Tim Wakefield, Yoshida talk knuckleball

FORT MYERS, Fla. -- The fraternity of knuckleball pitchers is small, and Tim Wakefield of the Boston Red Sox is its active godfather.

Eri Yoshida hopes to expand that roster and break the gender barrier at the same time.

Yoshida, the petite 18-year-old who became the first female drafted by a Japanese professional team, Kobe 9 Cruise of the Kansai Independent Baseball League, made her pro debut on March 26, 2009, at the Osaka Dome. She learned how to throw a knuckleball as a young girl by watching video of Wakefield.

On Tuesday, at the Red Sox player development complex, Yoshida, wearing a gray Boston T-shirt with Wakefield's name and number on the back, met her idol and pitched with him.

"I'm impressed," Wakefield said. "She spun a couple, but for the most part it was very good. She was able to take the spin out of a lot of them and they had quite a lot of movement on them."

Yoshida, who stands 5-foot-1 and throws her knuckleball with a sidearm motion, is in the United States to pitch in the independent Arizona Winter League. She got her first win on Feb. 12, tossing four shutout innings for the Yuma Scorpions. But she admitted she was nervous working with the 43-year-old Wakefield.

"I think everything that he taught me is going to give me a chance to really work on what I need to work on," she said through Red Sox team translator Masa Hoshino. "But also, I got a chance to meet him and it really gave me some courage and the confidence I need to really get back to training hard."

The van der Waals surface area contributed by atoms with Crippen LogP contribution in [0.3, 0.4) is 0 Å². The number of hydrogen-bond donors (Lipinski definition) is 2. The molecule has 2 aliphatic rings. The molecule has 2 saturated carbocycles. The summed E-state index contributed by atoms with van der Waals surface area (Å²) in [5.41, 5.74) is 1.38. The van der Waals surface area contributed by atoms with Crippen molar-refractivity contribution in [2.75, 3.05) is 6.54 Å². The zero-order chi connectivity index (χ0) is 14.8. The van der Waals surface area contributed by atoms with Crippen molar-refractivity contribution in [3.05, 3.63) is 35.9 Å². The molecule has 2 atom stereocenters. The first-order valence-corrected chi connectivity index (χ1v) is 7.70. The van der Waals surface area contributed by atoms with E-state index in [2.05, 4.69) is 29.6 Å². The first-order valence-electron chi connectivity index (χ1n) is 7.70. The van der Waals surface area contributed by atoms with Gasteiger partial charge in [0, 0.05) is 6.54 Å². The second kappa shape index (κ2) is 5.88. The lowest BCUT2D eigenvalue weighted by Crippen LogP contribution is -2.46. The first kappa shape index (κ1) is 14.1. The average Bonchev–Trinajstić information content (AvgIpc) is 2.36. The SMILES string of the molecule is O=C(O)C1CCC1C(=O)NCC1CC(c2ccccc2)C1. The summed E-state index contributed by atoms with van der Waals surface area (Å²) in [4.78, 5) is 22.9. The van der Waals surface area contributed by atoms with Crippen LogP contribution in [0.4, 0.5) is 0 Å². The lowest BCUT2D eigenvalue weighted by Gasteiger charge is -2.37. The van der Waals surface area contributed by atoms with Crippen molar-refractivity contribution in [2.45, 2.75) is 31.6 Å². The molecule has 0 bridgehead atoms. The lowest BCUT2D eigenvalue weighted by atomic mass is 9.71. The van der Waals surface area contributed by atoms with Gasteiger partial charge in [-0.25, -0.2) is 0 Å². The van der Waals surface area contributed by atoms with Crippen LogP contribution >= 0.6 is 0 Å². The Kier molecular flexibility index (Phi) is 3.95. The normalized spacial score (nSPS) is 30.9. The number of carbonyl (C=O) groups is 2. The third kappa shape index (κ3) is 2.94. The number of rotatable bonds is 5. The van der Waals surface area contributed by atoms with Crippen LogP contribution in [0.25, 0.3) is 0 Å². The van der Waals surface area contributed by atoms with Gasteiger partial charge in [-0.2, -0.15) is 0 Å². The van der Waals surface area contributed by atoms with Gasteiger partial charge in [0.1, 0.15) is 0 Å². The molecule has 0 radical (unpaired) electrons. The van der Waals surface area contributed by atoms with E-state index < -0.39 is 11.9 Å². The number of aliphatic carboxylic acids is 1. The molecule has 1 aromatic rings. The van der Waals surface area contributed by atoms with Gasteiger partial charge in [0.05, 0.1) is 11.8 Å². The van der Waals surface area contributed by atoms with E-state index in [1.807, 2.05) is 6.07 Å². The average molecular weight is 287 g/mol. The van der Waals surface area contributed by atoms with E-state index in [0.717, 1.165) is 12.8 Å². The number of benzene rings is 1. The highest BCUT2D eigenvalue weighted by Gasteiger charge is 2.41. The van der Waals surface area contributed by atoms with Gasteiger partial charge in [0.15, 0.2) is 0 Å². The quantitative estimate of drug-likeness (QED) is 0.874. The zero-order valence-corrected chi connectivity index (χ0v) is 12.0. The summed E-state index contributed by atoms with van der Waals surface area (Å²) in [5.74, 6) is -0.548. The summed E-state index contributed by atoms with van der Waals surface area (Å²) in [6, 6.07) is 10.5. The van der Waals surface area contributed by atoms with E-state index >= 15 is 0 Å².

Wakefield, who is entering his 18th major league season, made his first All-Star team last year. He was happy to share his knowledge with someone willing to try the knuckler.

"It's an honor to have somebody carry on a knuckleball tradition," he said. "And somebody that's doing it because she likes what I do. It's pretty cool to have someone come over to the States from Japan. I heard about her last year. I know she's pitching in independent leagues now. But for her to come all the way to Fort Myers and watch me throw, it was an honor for me to just talk to her and give her some tips."

Wakefield's tutoring was the first direct coaching Yoshida has received on the fluttering pitch.

"I kind of know where she's at, because I was there when I first started throwing. Nobody knew what to do," he said. "It's pretty cool that I'm able to give back to somebody that wants to carry on the tradition of throwing a knuckleball."

Yoshida, who said she would remember "everything" from her session with Wakefield, spoke with the Red Sox knuckleballer afterward.

"I told him that my dream is to become a pitcher like him," she said. "And I was able to tell him that in English directly."